For Mauro Ranallo, "Bipolar Rock 'N Roller" is not so much a documentary on his life as it is a public service announcement.
Showtime Sports is set to release the film on Friday. It explores the renowned sports broadcaster's lifelong battle with mental illness and his parallel rise to becoming one of the top commentators in combat sports and professional wrestling.
It includes raw footage of Ranallo, 48, suffering from mental breakdowns, caused by bipolar disorder. There are clips of him half-naked and sobbing. Lashing out at the camera operator, whom he considers a "dear friend." Comments about suicide.
It's ugly, at times, which is what Ranallo wanted. It documents the reality of his struggle -- but also his success, in spite of it.
And what he hopes that ultimately translates to -- hope.
"This is who I am, and people are still paying me good money for my talents," Ranallo told ESPN. "So there is going to be someone out there who watches this and says, 'Wow, I didn't know.' They're going to have a wife dealing with it, or a brother. They're going to be a banker, a doctor or a military vet. Every walk of life. And they're going to say, 'Maybe if he has a chance to handle it, then I have a chance to handle it.'
"This is not a vanity project about Mauro Ranallo. This is a human being who is trying to cure a stigma that is so f---ing unnecessary and is literally killing hundreds of thousands of people. Those people, who are losing their battle, are what really drives me. We need to start communicating."
May is mental health awareness month, but recently, it has been a major topic in sports in general. NBA player Kevin Love opened up about mental health issues earlier this year. Olympic gold medalist Michael Phelps did as well.
Ranallo wants to see the stigma associated with discussing mental health, particularly among men, shattered completely. His condition has hospitalized him multiple times over the course of his life, and it prevents him from taking pride in his accomplishments.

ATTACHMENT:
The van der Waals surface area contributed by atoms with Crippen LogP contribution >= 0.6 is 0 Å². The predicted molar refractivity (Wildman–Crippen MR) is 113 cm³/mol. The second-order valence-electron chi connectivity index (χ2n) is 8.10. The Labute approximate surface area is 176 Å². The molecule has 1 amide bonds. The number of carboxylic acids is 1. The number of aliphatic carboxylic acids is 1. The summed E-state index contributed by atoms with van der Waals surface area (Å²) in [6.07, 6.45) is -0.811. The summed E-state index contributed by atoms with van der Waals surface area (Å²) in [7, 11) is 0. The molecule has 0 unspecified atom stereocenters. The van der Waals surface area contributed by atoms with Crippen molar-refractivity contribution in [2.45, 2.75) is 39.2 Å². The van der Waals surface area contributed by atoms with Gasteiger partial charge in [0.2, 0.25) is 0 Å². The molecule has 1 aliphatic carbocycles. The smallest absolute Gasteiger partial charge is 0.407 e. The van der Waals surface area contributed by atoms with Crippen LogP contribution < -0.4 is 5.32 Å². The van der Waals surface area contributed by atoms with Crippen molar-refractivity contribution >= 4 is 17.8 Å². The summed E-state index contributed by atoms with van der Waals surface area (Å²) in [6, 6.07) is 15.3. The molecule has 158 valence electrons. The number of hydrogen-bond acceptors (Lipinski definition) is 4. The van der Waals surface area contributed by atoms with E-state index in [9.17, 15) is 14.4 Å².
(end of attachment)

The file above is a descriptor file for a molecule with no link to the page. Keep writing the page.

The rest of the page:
It threatens his life.
"Sometimes, I take an account of things I've done even just within the last year," Ranallo said. "I called John Cena and A.J. Styles in Royal Rumble 2017. Anthony Joshua versus Wladimir Klitschko in April 2017, one of the greatest heavyweight title fights in modern boxing history. [Floyd] Mayweather versus [Conor] McGregor.
"And instead of going, 'Holy s---, that's incredible,' for me, it's like, 'What's next?' It's weird, I always feel like my career is about to end. Like someone is coming to get me. I don't know. I guess I need to find a better balance, but without my work, I don't think I would be alive. If I don't work, I don't live.
"There's a constant struggle between my ears about who I am and what I mean to the world. And that's another reason I'm doing this documentary, because I can honestly say I don't know how much longer I will even be here. So I want to help people before maybe I'm gone."
Ranallo says he has found cannabis to be an effective form of medication, although he never uses it on-air. Playing the piano provides a tremendous outlet, and connecting with other people who suffer from mental health issues is extremely important.
That is the purpose of "Bipolar Rock 'N Roller." And the potential good that may come out of the film is what Ranallo says will be his "legacy" -- more so than his broadcasting career.
"There are so many people who are going to lose the battle, and all we have to do is do what you and I are doing right now," Ranallo said. "Let's just talk to each other a little more. We talk about the weather ad nauseam. We analyze fights ad nauseam. Ask people, 'How are you?' and really mean it. That's all. Maybe a few moments of concern is all they need, and then you go on with your life. Imagine."